The pictures in this post were taken by the Farm Security Administration / Office of War Information, between 1935 and 1945. This landmark government program sent photographers out into rural America to document the lives of American’s and the effects of the Great Depression and increasing farm mechanization. In it’s later years the focus of the program turned to America’s industrial mobilization for the Second World War. I stumbled across this treasure trove of historical images via the Shorpy.com photo-blog. They are part of the digitized archives of the Library of Congress.
I find myself drawn to them for reasons that are hard to explain. Since I was a child, I have been fascinated by what came before. In the summer I would ride my bike to the Richmond library, and look through the century old maps of Batavia, and the historical sketches of the late Don Carmichael. (Another long time resident of Prospect Avenue, and the father of childhood friends). I would find places that intrigued me on the map, and then ride my bike to the location to see how they looked today, and if I could find any traces of the past. I guess I should have pursued industrial archeology instead of engineering, as it really was my passion.
That explains much about my current fascination with these old photographs. I’m still a hopeless dreamer, endlessly fascinated by the look of the pre-suburban world. These photos document a certain turning point in American life. A zenith in 20th Century Industry. The final days of the Industrial Revolution that began after the Civil War. These snapshots document life as it was before the great post war boom of consumerism, suburbanization, de-industrialization, and the rise of the middle class.
I find it hard to imagine this world, when refrigerators, and other modern appliances were still out of reach of most American’s. We love to eulogize this world, and project idyllic images of community and agrarian life onto the past, but looking closely at these pictures I am struck by the grittiness of the world at the time. If you look beyond the iconic migrant & dust bowl photographs of Dorothea Lange, and dig deep into the catalog you’ll find many portraits taken of Urban and Rural American’s of the day. Reading the captions and looking at the faces, and these people seem old beyond their years. Weather it’s the 14 year old mill workers, the 20 year old miner’s, or the industrial working women of the War years, the faces betray the ages. We can romanticize the past all we want, and complain about the present, but I feel safe saying that most of the folks in these photos would gladly trade places with us.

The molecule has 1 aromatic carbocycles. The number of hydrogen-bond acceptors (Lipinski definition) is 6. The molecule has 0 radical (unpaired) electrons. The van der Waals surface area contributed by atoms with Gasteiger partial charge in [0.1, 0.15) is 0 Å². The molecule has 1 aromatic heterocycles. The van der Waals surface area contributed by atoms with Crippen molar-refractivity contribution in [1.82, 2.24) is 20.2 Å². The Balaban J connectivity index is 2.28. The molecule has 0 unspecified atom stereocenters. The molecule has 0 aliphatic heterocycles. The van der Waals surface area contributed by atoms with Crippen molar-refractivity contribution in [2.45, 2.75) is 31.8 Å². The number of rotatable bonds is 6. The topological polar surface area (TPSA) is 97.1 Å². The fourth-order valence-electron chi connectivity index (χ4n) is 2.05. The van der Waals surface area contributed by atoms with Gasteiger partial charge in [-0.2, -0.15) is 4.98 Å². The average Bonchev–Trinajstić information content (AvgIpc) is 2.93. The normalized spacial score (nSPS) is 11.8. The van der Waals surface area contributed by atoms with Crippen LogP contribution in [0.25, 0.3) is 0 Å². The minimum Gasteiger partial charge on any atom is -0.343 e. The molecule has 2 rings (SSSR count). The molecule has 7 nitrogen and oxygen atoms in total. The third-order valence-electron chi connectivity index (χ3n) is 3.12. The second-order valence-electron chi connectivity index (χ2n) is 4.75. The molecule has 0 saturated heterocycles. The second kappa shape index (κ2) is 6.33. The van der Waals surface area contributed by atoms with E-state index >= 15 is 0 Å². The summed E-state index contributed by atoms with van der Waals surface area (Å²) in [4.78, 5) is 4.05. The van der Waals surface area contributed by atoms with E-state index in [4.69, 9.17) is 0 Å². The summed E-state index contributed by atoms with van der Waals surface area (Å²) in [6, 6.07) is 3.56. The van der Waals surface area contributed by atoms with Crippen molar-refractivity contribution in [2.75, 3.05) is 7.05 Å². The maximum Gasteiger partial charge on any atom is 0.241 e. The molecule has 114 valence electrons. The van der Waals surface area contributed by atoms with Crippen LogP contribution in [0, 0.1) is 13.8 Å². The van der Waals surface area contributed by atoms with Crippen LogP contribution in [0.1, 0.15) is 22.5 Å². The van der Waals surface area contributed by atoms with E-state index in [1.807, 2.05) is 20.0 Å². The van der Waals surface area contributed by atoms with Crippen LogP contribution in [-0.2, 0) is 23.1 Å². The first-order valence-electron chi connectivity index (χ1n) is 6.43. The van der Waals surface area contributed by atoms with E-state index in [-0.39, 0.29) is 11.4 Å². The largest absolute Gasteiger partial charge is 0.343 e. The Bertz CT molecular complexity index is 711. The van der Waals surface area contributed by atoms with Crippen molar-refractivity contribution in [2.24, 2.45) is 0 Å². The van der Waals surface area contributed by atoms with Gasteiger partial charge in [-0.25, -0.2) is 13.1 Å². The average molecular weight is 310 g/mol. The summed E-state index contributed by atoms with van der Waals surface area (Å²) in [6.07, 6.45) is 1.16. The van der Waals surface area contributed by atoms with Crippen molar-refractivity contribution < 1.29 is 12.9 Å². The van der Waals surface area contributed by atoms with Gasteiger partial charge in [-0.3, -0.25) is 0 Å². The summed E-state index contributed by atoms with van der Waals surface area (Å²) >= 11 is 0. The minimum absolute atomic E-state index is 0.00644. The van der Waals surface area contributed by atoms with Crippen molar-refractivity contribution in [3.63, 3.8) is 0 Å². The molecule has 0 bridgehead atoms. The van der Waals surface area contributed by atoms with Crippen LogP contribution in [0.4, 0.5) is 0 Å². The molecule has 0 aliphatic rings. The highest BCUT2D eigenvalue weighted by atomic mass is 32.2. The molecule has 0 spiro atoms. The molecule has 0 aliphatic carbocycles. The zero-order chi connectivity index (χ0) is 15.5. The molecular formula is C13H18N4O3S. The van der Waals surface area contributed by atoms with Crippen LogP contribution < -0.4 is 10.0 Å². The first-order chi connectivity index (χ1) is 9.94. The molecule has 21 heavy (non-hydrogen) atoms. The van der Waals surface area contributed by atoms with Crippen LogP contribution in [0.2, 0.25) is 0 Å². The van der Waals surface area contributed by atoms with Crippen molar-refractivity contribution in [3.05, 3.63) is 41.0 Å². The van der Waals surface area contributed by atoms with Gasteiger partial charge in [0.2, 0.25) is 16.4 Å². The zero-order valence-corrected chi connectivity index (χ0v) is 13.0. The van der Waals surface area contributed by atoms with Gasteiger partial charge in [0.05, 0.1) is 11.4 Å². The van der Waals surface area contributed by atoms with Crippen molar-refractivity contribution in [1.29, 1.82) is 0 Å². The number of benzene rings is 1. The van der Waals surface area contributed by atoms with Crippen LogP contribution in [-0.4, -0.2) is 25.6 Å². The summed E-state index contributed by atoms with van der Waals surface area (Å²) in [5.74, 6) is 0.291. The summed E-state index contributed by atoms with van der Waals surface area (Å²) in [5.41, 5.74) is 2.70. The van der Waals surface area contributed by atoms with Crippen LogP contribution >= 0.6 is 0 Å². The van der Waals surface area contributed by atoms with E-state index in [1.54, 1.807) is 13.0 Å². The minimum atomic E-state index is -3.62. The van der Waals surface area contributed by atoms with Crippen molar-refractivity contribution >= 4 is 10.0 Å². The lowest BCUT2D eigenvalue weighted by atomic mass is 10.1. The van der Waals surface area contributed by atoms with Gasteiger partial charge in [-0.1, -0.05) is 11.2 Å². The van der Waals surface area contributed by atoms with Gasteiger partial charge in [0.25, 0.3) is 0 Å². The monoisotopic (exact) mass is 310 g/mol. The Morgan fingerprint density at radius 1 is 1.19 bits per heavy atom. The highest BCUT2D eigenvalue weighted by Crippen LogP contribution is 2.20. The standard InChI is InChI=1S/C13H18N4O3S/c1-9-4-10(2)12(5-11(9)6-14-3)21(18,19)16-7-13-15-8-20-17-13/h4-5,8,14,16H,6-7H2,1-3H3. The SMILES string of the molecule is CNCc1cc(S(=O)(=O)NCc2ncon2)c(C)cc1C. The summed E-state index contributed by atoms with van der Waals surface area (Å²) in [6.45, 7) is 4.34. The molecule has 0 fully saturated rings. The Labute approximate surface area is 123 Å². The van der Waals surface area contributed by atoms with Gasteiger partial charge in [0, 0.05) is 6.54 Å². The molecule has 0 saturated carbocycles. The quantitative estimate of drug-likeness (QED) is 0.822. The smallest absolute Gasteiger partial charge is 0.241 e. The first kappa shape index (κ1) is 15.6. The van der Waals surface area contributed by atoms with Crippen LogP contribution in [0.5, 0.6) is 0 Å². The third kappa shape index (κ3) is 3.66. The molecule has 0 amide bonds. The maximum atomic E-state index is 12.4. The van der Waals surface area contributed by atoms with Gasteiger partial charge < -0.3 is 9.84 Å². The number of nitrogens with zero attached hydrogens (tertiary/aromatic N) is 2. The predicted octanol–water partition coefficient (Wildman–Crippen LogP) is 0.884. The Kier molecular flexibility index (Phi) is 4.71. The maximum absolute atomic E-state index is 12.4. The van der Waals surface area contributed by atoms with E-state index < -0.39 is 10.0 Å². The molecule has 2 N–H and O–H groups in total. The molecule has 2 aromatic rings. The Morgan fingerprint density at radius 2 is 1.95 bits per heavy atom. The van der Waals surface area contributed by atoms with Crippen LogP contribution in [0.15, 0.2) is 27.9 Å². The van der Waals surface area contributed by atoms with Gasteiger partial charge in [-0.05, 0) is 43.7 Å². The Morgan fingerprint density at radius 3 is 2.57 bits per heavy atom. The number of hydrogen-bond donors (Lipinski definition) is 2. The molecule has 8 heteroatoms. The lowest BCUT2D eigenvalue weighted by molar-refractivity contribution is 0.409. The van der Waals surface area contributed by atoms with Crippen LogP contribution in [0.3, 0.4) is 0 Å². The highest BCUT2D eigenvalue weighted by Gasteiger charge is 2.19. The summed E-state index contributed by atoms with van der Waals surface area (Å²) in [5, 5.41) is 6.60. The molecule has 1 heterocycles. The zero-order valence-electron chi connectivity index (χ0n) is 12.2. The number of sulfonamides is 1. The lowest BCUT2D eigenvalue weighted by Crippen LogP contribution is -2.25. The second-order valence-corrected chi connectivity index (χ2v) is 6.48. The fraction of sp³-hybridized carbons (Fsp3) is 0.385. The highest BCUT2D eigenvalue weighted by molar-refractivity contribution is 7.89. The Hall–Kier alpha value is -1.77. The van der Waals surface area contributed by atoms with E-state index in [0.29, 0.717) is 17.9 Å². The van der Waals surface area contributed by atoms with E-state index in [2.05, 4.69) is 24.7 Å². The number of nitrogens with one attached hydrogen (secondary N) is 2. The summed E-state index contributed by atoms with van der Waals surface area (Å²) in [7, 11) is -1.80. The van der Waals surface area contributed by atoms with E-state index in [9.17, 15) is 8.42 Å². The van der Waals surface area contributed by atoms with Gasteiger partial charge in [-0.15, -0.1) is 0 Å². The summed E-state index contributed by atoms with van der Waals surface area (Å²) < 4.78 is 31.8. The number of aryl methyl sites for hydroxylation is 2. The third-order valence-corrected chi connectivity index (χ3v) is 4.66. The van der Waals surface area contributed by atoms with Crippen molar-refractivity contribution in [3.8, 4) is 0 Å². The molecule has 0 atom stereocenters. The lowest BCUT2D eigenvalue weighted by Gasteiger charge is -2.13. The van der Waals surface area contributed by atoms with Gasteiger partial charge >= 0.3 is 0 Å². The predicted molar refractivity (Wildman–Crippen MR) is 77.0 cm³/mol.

I’m not naive enough to think that these photo’s did not carry a political agenda. The FSA photo program was enacted to show both the need, and the success of FDR’s New Deal initiatives. And if you only had these photos to go by, you’d think every American was a Miner, Migrant Farmer, or a Mill Worker. But I do believe that the pictures are honest depictions of the life of the subjects, and illustrate what their world looked like at the time.
For better, or worse, the world shown in these photographs would disappear within another 50 years. Think about that for a moment. Like the population statistics I showed yesterday, this world of Indsutrial America rose up in the valley’s of Pennsylvania in the 80 years before these photos were taken, and would disappear even faster. Now go to the window and look out at the world that surrounds us. The post war suburbs, the suburban office parks, the Strip Malls and box stores, the downtown Condiminium’s. What will it look like in another 50 years? Will the changes be as stark as they were in the 20th Century, or is this post-industrial age fundamentally different? These are the things that occupy my mind. Yes, I think too much.